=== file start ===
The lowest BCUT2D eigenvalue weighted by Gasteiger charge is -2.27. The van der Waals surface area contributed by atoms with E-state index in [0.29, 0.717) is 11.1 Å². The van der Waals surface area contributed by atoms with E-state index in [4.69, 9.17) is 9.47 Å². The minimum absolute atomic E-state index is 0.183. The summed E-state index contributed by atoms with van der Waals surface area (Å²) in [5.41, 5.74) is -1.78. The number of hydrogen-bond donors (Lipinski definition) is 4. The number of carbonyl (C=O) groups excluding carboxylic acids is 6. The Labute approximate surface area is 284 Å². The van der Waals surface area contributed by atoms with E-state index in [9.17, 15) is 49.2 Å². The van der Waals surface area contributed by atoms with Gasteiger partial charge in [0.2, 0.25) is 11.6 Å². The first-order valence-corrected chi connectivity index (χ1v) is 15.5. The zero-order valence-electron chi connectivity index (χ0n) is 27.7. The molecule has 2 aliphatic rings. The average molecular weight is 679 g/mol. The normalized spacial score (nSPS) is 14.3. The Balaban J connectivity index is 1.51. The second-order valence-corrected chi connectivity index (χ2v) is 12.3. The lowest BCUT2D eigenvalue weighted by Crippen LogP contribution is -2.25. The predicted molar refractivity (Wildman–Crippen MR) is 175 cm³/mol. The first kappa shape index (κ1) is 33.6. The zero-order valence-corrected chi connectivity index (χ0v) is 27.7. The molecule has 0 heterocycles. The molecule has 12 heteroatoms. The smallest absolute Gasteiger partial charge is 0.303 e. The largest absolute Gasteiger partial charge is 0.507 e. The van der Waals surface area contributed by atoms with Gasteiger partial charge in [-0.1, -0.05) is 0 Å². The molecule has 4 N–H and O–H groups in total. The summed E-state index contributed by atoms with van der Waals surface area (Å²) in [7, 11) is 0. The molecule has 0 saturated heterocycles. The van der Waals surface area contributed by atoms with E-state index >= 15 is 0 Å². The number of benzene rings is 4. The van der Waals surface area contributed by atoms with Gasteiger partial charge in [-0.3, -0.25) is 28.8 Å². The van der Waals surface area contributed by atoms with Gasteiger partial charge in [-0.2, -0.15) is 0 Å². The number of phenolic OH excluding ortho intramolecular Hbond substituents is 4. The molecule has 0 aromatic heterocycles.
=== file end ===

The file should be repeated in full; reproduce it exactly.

The lowest BCUT2D eigenvalue weighted by Gasteiger charge is -2.27. The van der Waals surface area contributed by atoms with E-state index in [0.29, 0.717) is 11.1 Å². The van der Waals surface area contributed by atoms with E-state index in [4.69, 9.17) is 9.47 Å². The minimum absolute atomic E-state index is 0.183. The summed E-state index contributed by atoms with van der Waals surface area (Å²) in [5.41, 5.74) is -1.78. The number of hydrogen-bond donors (Lipinski definition) is 4. The number of carbonyl (C=O) groups excluding carboxylic acids is 6. The Labute approximate surface area is 284 Å². The van der Waals surface area contributed by atoms with E-state index in [9.17, 15) is 49.2 Å². The van der Waals surface area contributed by atoms with Gasteiger partial charge in [0.2, 0.25) is 11.6 Å². The first-order valence-corrected chi connectivity index (χ1v) is 15.5. The zero-order valence-electron chi connectivity index (χ0n) is 27.7. The molecule has 2 aliphatic rings. The average molecular weight is 679 g/mol. The normalized spacial score (nSPS) is 14.3. The Balaban J connectivity index is 1.51. The second-order valence-corrected chi connectivity index (χ2v) is 12.3. The lowest BCUT2D eigenvalue weighted by Crippen LogP contribution is -2.25. The predicted molar refractivity (Wildman–Crippen MR) is 175 cm³/mol. The first kappa shape index (κ1) is 33.6. The zero-order valence-corrected chi connectivity index (χ0v) is 27.7. The molecule has 0 heterocycles. The molecule has 12 heteroatoms. The smallest absolute Gasteiger partial charge is 0.303 e. The largest absolute Gasteiger partial charge is 0.507 e. The van der Waals surface area contributed by atoms with Gasteiger partial charge in [-0.1, -0.05) is 0 Å². The molecule has 4 N–H and O–H groups in total. The summed E-state index contributed by atoms with van der Waals surface area (Å²) in [7, 11) is 0. The molecule has 0 saturated heterocycles. The van der Waals surface area contributed by atoms with E-state index >= 15 is 0 Å². The number of benzene rings is 4. The van der Waals surface area contributed by atoms with Gasteiger partial charge in [-0.3, -0.25) is 28.8 Å². The van der Waals surface area contributed by atoms with Gasteiger partial charge in [-0.2, -0.15) is 0 Å². The number of phenolic OH excluding ortho intramolecular Hbond substituents is 4. The molecule has 0 aromatic heterocycles.